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Keeping It Off the Wall
by Ed Donath

Getting a TV Bounce

Athens, NY—Could the Champ Car World Series realize a spike (pun intended) in its public recognition—more specifically television viewing audience numbers—if the OWRS troika somehow contrived an appearance on prime time TV flanked by heroes of the bygone heyday of open-wheel racing? Perhaps it could.

But then again, demographically speaking, the appearance of potbellied old-timers alongside not-such-new-timers like Forsythe, Gentilozzi, and Kalkhoven could have the opposite effect on the younger generation—the overwhelming majority—of potential racing fans. Which would explain why the Presidential challenger chose a youthful–looking running mate over a field of more qualified candidates and why, thus far, any “bounce” precipitated by the appearance of his fast boat Nam homeys has been negligible.

Conversely, however, fuzzy demographic math may also account for the fact that Boomers like me are finding it difficult to follow the current iteration of our beloved speed sport. Here in the Hudson Valley, a mere 100 crow-flying miles from the Capital of the World, the digital technology necessary to enjoy anything beyond Spike’s Sunday race telecasts is virtually (pun intended) unavailable.

A couple of years ago, when it was announced that SPEED was to air most of CART’s races plus some qualifying sessions and other occasional special programming, it became incumbent upon me to lobby our local cable company vigorously for the addition of the racing channel to its channel lineup.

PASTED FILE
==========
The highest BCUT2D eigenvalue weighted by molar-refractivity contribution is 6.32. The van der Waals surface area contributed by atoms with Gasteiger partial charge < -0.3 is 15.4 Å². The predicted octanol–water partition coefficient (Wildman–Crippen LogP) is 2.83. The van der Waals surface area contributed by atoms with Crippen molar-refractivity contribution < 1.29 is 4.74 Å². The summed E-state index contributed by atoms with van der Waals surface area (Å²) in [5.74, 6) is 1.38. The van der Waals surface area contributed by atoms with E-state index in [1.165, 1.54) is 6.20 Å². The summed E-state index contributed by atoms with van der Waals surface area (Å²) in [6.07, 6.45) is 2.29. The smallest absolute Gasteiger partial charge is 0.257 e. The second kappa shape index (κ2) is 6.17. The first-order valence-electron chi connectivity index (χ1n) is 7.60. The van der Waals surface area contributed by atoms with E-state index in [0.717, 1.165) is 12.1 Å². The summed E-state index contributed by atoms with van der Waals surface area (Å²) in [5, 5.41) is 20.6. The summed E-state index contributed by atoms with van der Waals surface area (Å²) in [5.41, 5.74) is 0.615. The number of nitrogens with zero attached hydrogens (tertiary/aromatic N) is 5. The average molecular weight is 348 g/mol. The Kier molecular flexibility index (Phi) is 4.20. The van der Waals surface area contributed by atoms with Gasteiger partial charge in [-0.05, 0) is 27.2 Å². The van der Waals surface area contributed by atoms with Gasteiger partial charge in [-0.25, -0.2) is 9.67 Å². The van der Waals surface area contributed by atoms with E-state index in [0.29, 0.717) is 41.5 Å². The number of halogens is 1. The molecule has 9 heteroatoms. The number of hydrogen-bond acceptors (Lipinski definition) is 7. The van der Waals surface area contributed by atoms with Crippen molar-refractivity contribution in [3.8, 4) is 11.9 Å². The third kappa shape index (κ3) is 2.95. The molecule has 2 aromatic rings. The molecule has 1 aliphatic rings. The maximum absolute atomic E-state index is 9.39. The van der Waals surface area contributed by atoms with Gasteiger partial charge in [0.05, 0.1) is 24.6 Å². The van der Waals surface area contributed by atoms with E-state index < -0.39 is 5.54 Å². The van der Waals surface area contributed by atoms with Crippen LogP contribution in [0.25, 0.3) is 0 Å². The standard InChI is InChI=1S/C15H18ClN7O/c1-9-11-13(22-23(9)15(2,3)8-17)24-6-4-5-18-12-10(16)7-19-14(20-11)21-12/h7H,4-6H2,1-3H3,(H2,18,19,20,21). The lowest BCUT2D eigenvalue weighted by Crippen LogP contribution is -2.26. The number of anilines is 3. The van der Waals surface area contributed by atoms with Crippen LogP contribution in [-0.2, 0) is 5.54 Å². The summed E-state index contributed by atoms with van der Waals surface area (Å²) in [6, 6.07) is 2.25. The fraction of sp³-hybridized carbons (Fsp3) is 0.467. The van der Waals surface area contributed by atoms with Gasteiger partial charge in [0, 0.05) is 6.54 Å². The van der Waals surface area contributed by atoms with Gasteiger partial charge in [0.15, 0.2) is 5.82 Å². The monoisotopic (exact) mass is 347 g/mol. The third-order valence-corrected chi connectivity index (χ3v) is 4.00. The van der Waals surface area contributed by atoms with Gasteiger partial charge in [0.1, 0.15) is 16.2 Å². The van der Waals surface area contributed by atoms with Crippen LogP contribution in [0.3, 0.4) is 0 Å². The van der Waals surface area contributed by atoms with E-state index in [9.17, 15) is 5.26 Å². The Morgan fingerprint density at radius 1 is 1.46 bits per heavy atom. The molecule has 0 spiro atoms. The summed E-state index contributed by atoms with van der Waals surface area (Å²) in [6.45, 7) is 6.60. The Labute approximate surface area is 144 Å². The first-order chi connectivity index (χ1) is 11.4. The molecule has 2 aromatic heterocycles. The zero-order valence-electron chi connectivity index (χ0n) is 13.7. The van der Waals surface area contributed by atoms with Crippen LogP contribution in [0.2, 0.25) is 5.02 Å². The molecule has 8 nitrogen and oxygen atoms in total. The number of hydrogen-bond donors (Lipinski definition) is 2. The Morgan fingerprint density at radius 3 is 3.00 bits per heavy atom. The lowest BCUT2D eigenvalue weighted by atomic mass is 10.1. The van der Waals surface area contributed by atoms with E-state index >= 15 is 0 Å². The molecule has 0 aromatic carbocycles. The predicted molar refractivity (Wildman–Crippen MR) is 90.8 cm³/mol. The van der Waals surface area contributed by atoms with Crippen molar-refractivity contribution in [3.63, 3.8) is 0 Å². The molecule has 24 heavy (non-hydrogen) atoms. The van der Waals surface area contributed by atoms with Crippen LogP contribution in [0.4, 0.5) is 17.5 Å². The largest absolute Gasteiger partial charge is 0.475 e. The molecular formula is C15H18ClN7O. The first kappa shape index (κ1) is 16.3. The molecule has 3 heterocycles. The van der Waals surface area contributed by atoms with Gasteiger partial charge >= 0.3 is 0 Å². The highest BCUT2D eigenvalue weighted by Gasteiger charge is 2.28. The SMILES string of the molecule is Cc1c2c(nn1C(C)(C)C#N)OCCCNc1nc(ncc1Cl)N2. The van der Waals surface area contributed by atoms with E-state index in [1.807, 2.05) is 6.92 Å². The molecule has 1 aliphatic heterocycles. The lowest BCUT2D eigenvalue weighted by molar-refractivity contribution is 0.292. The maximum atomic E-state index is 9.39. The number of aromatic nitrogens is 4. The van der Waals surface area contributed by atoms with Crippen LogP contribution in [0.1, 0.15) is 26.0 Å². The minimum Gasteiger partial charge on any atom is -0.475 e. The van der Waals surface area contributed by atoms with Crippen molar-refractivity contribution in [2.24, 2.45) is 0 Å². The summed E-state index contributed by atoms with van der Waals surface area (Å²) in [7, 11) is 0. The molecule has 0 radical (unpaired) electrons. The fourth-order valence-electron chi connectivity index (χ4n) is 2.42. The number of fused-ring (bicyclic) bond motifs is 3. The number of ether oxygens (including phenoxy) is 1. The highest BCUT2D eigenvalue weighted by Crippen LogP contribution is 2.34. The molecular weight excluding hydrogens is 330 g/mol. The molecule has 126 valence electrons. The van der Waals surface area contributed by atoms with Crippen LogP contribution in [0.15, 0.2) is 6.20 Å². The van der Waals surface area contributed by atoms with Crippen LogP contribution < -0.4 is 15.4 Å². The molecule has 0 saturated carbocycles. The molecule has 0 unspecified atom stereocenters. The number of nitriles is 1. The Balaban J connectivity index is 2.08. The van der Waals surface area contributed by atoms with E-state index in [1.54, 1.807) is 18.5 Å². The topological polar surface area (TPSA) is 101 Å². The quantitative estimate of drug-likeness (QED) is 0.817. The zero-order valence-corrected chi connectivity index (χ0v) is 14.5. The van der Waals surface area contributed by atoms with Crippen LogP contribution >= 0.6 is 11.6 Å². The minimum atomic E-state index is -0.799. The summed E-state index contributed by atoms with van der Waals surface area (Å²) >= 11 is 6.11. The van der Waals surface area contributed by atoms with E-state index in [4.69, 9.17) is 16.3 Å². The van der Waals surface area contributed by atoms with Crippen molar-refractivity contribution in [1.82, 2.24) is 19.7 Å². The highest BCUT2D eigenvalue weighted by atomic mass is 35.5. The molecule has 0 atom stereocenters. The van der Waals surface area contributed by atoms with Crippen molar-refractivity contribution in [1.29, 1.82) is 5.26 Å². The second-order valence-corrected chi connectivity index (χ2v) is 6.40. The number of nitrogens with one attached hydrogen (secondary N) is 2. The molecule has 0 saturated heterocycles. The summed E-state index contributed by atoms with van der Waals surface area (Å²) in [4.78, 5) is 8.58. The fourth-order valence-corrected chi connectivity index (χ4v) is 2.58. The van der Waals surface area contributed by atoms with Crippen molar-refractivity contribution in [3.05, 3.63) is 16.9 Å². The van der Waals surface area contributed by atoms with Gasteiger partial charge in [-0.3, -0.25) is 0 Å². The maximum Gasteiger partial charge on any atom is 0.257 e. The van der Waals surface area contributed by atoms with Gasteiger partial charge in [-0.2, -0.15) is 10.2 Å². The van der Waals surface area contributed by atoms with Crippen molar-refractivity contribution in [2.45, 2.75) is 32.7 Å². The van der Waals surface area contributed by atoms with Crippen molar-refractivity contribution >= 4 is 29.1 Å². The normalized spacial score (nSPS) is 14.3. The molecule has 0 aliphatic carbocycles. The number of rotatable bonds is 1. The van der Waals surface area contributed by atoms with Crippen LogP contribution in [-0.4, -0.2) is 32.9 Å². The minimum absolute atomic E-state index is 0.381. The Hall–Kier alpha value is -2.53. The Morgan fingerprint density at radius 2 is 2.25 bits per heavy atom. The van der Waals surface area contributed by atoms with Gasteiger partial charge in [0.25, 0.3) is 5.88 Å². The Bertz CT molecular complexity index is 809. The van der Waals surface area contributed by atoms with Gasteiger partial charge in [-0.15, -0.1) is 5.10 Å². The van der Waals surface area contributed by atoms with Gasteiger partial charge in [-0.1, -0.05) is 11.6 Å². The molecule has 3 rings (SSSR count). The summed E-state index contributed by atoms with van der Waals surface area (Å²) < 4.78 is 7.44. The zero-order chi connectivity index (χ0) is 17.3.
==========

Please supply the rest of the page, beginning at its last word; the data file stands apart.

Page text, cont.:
Cablevision had access and channel availability but had absolutely no intention of adding programming until a “demand” was identified. Mine apparently being the lone voice crying out in the wilderness for Champ Car coverage, their ultimate decision to add the channel was likely the result of divine intervention.

Of course, you need never worry that this geriatric renegade scribe will ever flip his allegiance to an open-wheel racing series where living potbellied artifacts roam the paddocks by the dozens. But failure on OWRS’ part to coalesce the generations of Champ Car fans could, nonetheless, ultimately lead to serious consequences—if not the demise of the series.

Same as it ever was, a growth stimulating TV strategy and accompanying telecast package are still the missing link; the acquisition of which could make all the difference to a planet of race-watching couch potatoes and to those who are unable to attend CCWS events.

Although talk of a CBS connection in tandem with a return to EuroSport in 2005 has emerged at Road America’s Fan Forum, the management of the Champ Car World Series has, thus far, been just as far from understanding the ramifications of this serious ongoing TV problem—let alone fixing it—as was its CART predecessor.

Sadly, OWRS’ growing list of CART-overcoming accomplishments could go for naught given yet another season of ratings-less television. Pay-to-access digital programs are fine and they appeal to the important younger demographic. But they will never replace network coverage for the majority of older fans and for those of us who are yet unable to access emerging digital TV technologies.

And speaking of bounces, my VCR ricocheted and nearly hit me in the face the last time I threw it at the floor after yet another blank tape episode. Hopefully, fellow Boomers are dealing better with “modern” technology than yours’ truly.

Road Rage! An op-ed feature by Ed Donath.

Copyright © 2004 by Ed Donath and Deep Throttle. All Rights Reserved.

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